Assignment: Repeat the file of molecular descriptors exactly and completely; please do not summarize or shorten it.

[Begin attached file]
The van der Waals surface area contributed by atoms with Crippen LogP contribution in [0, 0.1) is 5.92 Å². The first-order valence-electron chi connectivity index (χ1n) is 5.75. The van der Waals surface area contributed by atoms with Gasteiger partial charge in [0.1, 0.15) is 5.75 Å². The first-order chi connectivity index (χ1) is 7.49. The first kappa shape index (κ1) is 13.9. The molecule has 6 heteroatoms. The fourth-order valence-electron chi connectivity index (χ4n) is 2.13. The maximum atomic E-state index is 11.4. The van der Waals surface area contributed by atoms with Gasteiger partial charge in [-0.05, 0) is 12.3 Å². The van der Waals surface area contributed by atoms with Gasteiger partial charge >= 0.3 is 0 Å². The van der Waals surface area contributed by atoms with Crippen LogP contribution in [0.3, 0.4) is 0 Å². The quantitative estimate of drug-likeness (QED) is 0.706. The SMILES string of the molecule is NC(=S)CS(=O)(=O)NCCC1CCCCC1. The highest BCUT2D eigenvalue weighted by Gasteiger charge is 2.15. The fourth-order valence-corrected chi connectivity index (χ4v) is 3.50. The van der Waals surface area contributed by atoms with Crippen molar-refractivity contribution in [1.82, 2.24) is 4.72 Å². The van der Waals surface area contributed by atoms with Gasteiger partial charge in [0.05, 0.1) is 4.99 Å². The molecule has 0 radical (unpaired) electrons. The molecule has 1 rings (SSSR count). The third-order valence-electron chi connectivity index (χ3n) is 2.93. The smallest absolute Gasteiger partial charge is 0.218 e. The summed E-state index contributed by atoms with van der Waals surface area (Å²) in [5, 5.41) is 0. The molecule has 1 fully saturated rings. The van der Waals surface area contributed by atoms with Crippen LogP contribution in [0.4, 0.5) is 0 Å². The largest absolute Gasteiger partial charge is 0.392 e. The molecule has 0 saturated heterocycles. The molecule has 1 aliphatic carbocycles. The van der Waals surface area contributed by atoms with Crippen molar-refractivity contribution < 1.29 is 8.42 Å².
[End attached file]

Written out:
The van der Waals surface area contributed by atoms with Crippen LogP contribution in [0, 0.1) is 5.92 Å². The first-order valence-electron chi connectivity index (χ1n) is 5.75. The van der Waals surface area contributed by atoms with Gasteiger partial charge in [0.1, 0.15) is 5.75 Å². The first-order chi connectivity index (χ1) is 7.49. The first kappa shape index (κ1) is 13.9. The molecule has 6 heteroatoms. The fourth-order valence-electron chi connectivity index (χ4n) is 2.13. The maximum atomic E-state index is 11.4. The van der Waals surface area contributed by atoms with Gasteiger partial charge in [-0.05, 0) is 12.3 Å². The van der Waals surface area contributed by atoms with Gasteiger partial charge >= 0.3 is 0 Å². The van der Waals surface area contributed by atoms with Crippen LogP contribution in [0.3, 0.4) is 0 Å². The quantitative estimate of drug-likeness (QED) is 0.706. The SMILES string of the molecule is NC(=S)CS(=O)(=O)NCCC1CCCCC1. The highest BCUT2D eigenvalue weighted by Gasteiger charge is 2.15. The fourth-order valence-corrected chi connectivity index (χ4v) is 3.50. The van der Waals surface area contributed by atoms with Crippen molar-refractivity contribution in [1.82, 2.24) is 4.72 Å². The van der Waals surface area contributed by atoms with Gasteiger partial charge in [0.05, 0.1) is 4.99 Å². The molecule has 0 radical (unpaired) electrons. The molecule has 1 rings (SSSR count). The third-order valence-electron chi connectivity index (χ3n) is 2.93. The smallest absolute Gasteiger partial charge is 0.218 e. The summed E-state index contributed by atoms with van der Waals surface area (Å²) in [5, 5.41) is 0. The molecule has 1 fully saturated rings. The van der Waals surface area contributed by atoms with Crippen LogP contribution in [0.4, 0.5) is 0 Å². The largest absolute Gasteiger partial charge is 0.392 e. The molecule has 0 saturated heterocycles. The molecule has 1 aliphatic carbocycles. The van der Waals surface area contributed by atoms with Crippen molar-refractivity contribution < 1.29 is 8.42 Å².